For older football fans, watching the Minnesota Vikings play outdoors at home was a must on the weekends, especially in December. The Vikings, also known as the "Purple People Eaters," were one of the best teams in the 1970,s with Fran Tarkenton leading the way.

One of the reasons the Vikings were so successful in the 1970s was because of their stadium. They used to have one of the best home field advantages in the entire league. The Vikings played at Metropolitan Stadium from 1961 to 1981. In that 20-year time period, the Vikings made it to an outstanding four Super Bowl appearances. Although they lost all four of those Super Bowls, the Vikings were almost unbeatable at home, especially in the winter time.

Former Vikings head coach Bud Grant used to refer to Metropolitan Stadium as the "ice box." Who could blame him? The freezing cold temperatures in Minnesota would annually hit five degrees below zero (minus 10 with wind chill) creating an unbelievable home-field advantage. In 1974 and 1976 they defeated the St. Louis Rams in the NFC Championship Game, both times at home.

Tarkenton led the Vikings to three Super Bowls, while Joe Kapp was the starter in the first one. From 1968 to 1980, only once did the Vikings have a losing record before moving indoors. In 1981 the Vikings officially moved into their new stadium, the Hubert Humphrey Metrodome. With that move, the entire Vikings culture and franchise changed.

Since switching to an indoor stadium, the Vikings haven't made it to a single Super Bowl and have played in just three conference championship games. That's a far cry from their outdoor success with four Super Bowl appearances.

Coincidence? Probably not.

Oh sure, there was the whole "Herschel Walker trade" back in 1989 with the Dallas Cowboys, but every team has their ups and downs when it comes to dealing players. That doesn't even compare to this. Moving out of Metropolitan Stadium sucked the life out of the Vikings.

Playing at the Metropolitan Stadium in the '70s was one of the toughest situations for opposing players. Kicking field goals was extremely difficult, and even the elite quarterbacks at the time (Terry Bradshaw, Roger Staubach) would struggle with deep balls. But that's all gone. Having Metropolitan Stadium as your home-field was almost equivalent to the Green Bay Packers having Lambeau Field. The Packers know Lambeau Field is a huge weapon, and they will never get rid of it. Same goes for the Chicago Bears and Soldier Field.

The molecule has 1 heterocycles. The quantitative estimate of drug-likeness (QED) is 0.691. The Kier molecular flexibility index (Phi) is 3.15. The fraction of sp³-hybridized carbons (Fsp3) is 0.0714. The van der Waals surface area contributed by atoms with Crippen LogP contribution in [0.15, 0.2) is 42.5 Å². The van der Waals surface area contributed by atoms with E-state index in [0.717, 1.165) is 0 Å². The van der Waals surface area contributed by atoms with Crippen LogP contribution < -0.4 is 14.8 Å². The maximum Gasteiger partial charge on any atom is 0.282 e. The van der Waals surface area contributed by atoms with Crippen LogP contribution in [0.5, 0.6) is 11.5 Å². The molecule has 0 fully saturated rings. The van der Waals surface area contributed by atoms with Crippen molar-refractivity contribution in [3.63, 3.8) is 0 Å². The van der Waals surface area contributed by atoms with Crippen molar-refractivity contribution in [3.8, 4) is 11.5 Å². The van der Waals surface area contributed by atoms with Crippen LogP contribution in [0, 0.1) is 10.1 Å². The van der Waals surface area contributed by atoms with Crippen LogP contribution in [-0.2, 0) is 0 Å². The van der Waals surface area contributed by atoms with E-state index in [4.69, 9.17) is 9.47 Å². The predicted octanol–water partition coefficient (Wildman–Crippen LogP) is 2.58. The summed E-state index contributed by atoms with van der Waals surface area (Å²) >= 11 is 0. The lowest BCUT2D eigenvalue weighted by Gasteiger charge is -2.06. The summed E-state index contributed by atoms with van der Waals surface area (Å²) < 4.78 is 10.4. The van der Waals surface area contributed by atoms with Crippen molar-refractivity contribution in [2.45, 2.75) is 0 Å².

Is it a fluke that the two teams (Bears, Packers) in the NFC North that have won the Super Bowl both play outdoors and have a combined five Super Bowl titles? On the other hand, the two teams that play indoors (Lions, Vikings) have never won a Super Bowl.

Speaking of the Lions, they (also like the Vikings) used to be great when they played outdoors. The Lions won four championships playing outdoors before moving to the Pontiac Silverdome in 1975. They haven't made it to a championship game since. Again, that's probably not a weird coincidence.

The Vikings will be moving into another dome next season, the U.S. Bank Stadium. It's a big warm and cozy stadium that holds well over 60,000 people. The players will be comfortable, which is what they want. No rain, no snow and no wind. However when the playoffs come around, and the Vikings have to travel to face a team in inclement weather conditions, they'll looked lost. An overwhelming amount of teams that win the Super Bowl play outdoors.

Since 2001, 13 of the 15 Super Bowl winners have been (you guessed it) outdoor teams.

Follow Damon Salvadore on Twitter @DamonSalvadore1